Officials in Pennsylvania and Ohio tell CNN they are working closely with the Department of Homeland Security to protect their elections systems from cyberattacks and breaches.
Ohio is going one step further.
"We even asked the National Guard to attempt to penetrate our databases," said Joshua Eck, a spokesman for Ohio Secretary of State Jon Husted. "We've had a number of really positive tests. It has gone well and we've been able to find vulnerabilities and fix them."
And top Democrats on the House and Senate intelligence committees publicly accused the Russian government of seeking to alter the election.
"Based on briefings we have received, we have concluded that the Russian intelligence agencies are making a serious and concerted effort to influence the U.S. election," Sen. Dianne Feinstein and Rep. Adam Schiff, of California, said Thursday.
Cybersecurity experts say the prospect of "rigging" the election, and changing the outcome, is practically impossible. Elections are decentralized: 50 states, plus the District of Columbia, run their own operations, not to mention the thousands of counties across the country that play a major role at the local level.
Different jurisdictions use different voting machines, It isn't plausible for hackers to breach them all in one fell swoop -- penetrating one election system in North Carolina has no impact on Colorado. Furthermore, most voting machines aren't connected to the Internet, which inoculates them from outside intrusions.
But hackers could still cause plenty of havoc in November, with attacks on registration systems or government websites reporting the results on election night. Many news organizations pull their results from those sites.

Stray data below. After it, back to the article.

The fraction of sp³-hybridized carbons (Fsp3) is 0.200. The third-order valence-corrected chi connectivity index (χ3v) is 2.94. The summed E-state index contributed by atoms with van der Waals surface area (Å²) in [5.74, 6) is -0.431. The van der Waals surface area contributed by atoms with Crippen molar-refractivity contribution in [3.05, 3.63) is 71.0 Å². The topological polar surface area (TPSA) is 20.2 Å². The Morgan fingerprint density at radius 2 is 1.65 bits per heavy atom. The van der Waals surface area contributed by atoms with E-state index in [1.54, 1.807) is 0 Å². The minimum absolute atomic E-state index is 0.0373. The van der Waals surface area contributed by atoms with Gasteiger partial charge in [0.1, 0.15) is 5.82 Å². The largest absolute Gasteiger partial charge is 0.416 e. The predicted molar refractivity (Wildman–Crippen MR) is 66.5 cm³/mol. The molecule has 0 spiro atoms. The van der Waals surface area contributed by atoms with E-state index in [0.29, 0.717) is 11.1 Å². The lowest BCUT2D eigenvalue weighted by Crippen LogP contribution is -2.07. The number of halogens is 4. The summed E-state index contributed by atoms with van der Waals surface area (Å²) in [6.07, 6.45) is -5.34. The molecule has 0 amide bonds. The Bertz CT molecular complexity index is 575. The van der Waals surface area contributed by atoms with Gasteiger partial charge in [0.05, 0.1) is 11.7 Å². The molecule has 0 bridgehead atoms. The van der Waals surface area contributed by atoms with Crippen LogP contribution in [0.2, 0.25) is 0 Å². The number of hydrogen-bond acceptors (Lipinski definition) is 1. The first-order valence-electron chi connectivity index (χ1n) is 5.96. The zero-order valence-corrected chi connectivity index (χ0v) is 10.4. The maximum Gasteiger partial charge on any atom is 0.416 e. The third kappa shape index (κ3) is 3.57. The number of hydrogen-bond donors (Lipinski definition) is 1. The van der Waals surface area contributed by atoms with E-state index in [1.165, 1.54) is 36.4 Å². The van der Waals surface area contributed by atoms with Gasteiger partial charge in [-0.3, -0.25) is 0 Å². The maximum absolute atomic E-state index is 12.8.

"Think about the chaos you could cause if you get one TV network calling the election for one candidate, and another network calling the election for the other," said Professor Herbert Lin, a cybersecurity expert at Stanford University. "If your intent is to sow doubt and uncertainty, at least in the short term, affecting the media reporting could be really problematic."
DHS running 'Cyber hygiene scans'
Homeland Security Secretary Jeh Johnson is the Obama administration's point man on election security, holding meetings with elections officials from across the country, and offering help to states that are interested.
DHS is offering "cyber hygiene scans" that will remotely search for vulnerabilities in election systems like online voter registration systems and election night reporting infrastructure. It is also offering to send cybersecurity experts to states so they can conduct more aggressive in-person testing the final weeks of the campaign.
Johnson recently laid out other federal resources for states in a memo last week
, including a 24/7 center to respond to cyberattacks, and a list of "best practices" on how to secure voter registration databases.
Pennsylvania has accepted the DHS help, both the remote scans and the in-person testing, said Pennsylvania Department of State spokeswoman Wanda Murren. Election authorities in Ohio are also accepting federal help.
But not every state is happy to have the administration involved.